Anime Roundup Part 1

Here are thoughts on the anime I watched this past fall, winter, and spring. Dropped anime are not included. Some were written without a reader in mind and contain spoilers (marked).

Kuroshitsuji: Book of Circus (2014 OVA)

(SPOILERS) Holy crap this wrecked me. The circus arc is my favorite in the manga (so far), and it was such a pleasure to watch it–a sad, often violent pleasure. I think I love this arc so much because I liked the new characters and was devastated by their backstory. I’m repulsed by what they did yet find it believable since Baron Kelvin saved their lives, and that earns so much devotion and faith. I forgot that Joker and the rest didn’t know what happened to the children, just as Snake didn’t know what the rest of the first stringers were up to.

Speaking of…though he has little screen time, Snake is still my favorite–why do the others keep the truth from him? Is it because he didn’t grow up in the orphanage with them?

I prefer this arc too because it’s pretty dark, and we’re reminded of how changed Ciel is. The flashback to his past is horrifying. The title sequence and song were wonderful, too. I wish these characters were around longer, but at least Snake comes back.

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Kuroshisuji: Book of Murder (2014 OVA)

(SPOILERS) God I hope they do the Campania arc because I need more Snake and some ass-kicking Lizzie.

This is one of the lighter arcs, which is saying something given there are murders. Though I already read it in the manga, I didn’t remember who did what (except for Snake’s role) and that Jeremy was Sebastian, so there was still the fun of following the mystery.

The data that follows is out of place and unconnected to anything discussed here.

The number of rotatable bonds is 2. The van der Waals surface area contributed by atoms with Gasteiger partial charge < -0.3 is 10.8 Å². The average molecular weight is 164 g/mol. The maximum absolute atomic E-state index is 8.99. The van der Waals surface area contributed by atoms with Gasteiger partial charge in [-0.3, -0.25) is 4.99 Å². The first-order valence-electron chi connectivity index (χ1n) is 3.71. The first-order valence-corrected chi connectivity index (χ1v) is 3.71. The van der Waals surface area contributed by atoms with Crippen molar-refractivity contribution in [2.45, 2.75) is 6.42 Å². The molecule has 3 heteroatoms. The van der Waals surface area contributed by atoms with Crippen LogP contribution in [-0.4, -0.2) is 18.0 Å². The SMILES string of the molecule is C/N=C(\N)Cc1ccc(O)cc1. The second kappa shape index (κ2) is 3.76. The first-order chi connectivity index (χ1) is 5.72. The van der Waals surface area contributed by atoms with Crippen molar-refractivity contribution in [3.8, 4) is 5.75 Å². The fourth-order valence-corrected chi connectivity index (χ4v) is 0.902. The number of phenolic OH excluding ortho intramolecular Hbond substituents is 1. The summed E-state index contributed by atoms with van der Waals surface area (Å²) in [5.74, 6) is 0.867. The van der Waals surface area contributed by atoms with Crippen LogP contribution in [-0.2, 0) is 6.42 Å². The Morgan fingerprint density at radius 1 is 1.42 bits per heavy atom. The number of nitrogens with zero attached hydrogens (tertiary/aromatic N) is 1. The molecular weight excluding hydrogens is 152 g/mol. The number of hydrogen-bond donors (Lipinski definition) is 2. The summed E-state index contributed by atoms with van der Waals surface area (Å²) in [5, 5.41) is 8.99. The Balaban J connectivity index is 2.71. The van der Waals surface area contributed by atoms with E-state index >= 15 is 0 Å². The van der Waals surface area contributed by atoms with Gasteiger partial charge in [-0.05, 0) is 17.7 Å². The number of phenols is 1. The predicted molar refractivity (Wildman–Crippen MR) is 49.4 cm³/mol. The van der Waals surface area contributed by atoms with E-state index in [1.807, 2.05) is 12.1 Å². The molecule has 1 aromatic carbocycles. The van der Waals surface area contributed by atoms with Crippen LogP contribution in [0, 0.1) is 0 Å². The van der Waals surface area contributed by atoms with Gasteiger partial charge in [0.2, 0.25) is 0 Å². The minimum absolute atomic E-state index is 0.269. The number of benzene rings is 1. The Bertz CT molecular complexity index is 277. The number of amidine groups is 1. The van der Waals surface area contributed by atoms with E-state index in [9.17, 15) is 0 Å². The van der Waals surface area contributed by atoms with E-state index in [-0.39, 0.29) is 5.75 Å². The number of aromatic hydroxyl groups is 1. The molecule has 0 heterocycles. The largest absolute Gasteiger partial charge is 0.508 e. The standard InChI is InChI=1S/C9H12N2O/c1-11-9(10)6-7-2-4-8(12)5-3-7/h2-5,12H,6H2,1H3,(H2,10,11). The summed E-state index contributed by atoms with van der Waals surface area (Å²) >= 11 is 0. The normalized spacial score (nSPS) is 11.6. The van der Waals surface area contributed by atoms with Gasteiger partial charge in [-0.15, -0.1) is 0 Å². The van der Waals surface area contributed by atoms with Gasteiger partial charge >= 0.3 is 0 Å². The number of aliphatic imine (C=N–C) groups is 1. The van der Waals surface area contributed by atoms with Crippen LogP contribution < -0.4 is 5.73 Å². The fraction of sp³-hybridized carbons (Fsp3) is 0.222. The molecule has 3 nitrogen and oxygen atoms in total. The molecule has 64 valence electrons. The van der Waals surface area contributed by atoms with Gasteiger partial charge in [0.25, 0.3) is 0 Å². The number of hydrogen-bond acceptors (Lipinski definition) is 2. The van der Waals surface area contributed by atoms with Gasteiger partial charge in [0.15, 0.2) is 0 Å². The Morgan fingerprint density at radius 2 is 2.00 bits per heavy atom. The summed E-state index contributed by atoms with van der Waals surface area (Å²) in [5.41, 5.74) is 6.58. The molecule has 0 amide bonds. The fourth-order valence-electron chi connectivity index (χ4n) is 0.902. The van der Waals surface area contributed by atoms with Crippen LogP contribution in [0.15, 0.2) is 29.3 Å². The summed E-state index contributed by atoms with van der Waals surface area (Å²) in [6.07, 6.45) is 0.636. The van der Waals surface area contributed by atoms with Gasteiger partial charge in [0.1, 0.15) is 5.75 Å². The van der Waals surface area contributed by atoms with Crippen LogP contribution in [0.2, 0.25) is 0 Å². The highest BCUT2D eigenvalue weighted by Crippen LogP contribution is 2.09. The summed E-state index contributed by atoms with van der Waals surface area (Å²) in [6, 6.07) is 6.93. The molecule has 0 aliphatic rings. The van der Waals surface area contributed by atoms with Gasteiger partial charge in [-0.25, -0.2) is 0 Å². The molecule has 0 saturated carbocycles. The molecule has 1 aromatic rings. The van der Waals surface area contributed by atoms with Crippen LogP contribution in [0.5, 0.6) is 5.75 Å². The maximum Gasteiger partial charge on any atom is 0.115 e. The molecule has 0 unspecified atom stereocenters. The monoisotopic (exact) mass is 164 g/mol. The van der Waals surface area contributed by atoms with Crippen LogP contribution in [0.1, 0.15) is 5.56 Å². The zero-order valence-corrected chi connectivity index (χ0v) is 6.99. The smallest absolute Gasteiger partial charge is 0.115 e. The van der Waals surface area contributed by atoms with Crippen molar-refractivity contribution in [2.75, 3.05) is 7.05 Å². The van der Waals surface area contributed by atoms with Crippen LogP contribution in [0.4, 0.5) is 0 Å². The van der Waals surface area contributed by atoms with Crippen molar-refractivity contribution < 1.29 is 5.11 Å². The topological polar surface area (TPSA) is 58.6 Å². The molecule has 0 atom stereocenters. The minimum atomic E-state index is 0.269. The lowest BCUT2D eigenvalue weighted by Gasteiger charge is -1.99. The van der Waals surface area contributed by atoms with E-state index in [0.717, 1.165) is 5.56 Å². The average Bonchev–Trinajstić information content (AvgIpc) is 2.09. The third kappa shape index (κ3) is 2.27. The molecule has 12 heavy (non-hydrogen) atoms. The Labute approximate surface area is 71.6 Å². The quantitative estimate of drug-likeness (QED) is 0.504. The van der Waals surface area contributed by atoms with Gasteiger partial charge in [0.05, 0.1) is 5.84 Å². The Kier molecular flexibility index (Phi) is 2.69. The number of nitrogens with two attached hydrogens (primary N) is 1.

The servants are one of my favorite aspects of Kuroshitsuji, and it broke my heart all over again when Finny grieves and is super-conscious of being respectful with Sebastian’s “body.” We also get glimpses of the staff’s pasts and strict!Tanaka.

And Earl Grey can go fuck himself, seriously.

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Bitter Snake (with snake).

Kaiji (2007)

This turned out to be very cool. It took an adjustment to get used to the pace–essentially four games spread across all 26 episodes, with two episodes beginning the story or transitioning to the next game. There are many truly tense moments where I reacted physically as Kaiji and others were on the verge of winning, losing, or even dying.

Kaiji begins the story as a loser; he’s in debt due to gambling and staking others’ loans, and he does stupid shit like steal hood ornaments. He’s invited to take part in an opportunity to repay his debt in one night aboard a ship. It requires even more money borrowing and involves a game of “restricted” Rock Paper Scissors. Kaiji is at first too trusting and learns a hard lesson fast. He’s revealed to be smart and capable, but not enough. There are three more game scenarios run by a cold and cruel organization, and you come to root for Kaiji despite having a gut feeling that there won’t be a happy ending.

The anime is quite philosophical and also a keen portrait of addiction, desperation, and survival of the fittest (aka capitalism).

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Kaiji 2 (2011)

At the end of this second season, I felt almost high. During the final battle with “the Bog” pachinko machine, I practically crawled to my television screen in excitement. I was like one of the crowd cheering Kaiji on and crying with frustration and despair alongside him. In my gut I knew it couldn’t end happily, and we see that Kaiji is still a loser whose future likely isn’t bright, but he has honor, loyalty, and friends, which is more than his enemies and co-conspirators can say.